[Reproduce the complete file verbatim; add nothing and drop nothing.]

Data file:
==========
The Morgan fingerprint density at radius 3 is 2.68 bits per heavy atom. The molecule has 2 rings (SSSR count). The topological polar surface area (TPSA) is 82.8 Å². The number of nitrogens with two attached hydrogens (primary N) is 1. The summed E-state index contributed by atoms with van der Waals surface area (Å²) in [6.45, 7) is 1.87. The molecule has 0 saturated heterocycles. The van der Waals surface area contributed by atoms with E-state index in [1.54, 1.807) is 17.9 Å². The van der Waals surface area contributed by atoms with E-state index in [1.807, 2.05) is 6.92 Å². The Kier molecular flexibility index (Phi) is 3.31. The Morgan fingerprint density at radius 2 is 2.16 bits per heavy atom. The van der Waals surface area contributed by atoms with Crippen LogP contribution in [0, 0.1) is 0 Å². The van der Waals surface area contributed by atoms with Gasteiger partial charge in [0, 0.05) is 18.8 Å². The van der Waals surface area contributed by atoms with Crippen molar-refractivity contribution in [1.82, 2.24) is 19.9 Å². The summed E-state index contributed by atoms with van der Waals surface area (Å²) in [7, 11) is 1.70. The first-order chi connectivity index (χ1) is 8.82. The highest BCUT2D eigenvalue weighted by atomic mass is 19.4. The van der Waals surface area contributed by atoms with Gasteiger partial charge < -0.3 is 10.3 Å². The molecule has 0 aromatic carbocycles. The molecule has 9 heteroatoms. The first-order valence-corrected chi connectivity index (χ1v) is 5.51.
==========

The Morgan fingerprint density at radius 3 is 2.68 bits per heavy atom. The molecule has 2 rings (SSSR count). The topological polar surface area (TPSA) is 82.8 Å². The number of nitrogens with two attached hydrogens (primary N) is 1. The summed E-state index contributed by atoms with van der Waals surface area (Å²) in [6.45, 7) is 1.87. The molecule has 0 saturated heterocycles. The van der Waals surface area contributed by atoms with E-state index in [1.54, 1.807) is 17.9 Å². The van der Waals surface area contributed by atoms with E-state index in [1.807, 2.05) is 6.92 Å². The Kier molecular flexibility index (Phi) is 3.31. The Morgan fingerprint density at radius 2 is 2.16 bits per heavy atom. The van der Waals surface area contributed by atoms with Crippen LogP contribution in [0, 0.1) is 0 Å². The van der Waals surface area contributed by atoms with Gasteiger partial charge in [0, 0.05) is 18.8 Å². The van der Waals surface area contributed by atoms with Crippen molar-refractivity contribution in [1.82, 2.24) is 19.9 Å². The summed E-state index contributed by atoms with van der Waals surface area (Å²) in [7, 11) is 1.70. The first-order chi connectivity index (χ1) is 8.82. The highest BCUT2D eigenvalue weighted by atomic mass is 19.4. The van der Waals surface area contributed by atoms with Gasteiger partial charge < -0.3 is 10.3 Å². The molecule has 0 aromatic carbocycles. The molecule has 9 heteroatoms. The first-order valence-corrected chi connectivity index (χ1v) is 5.51.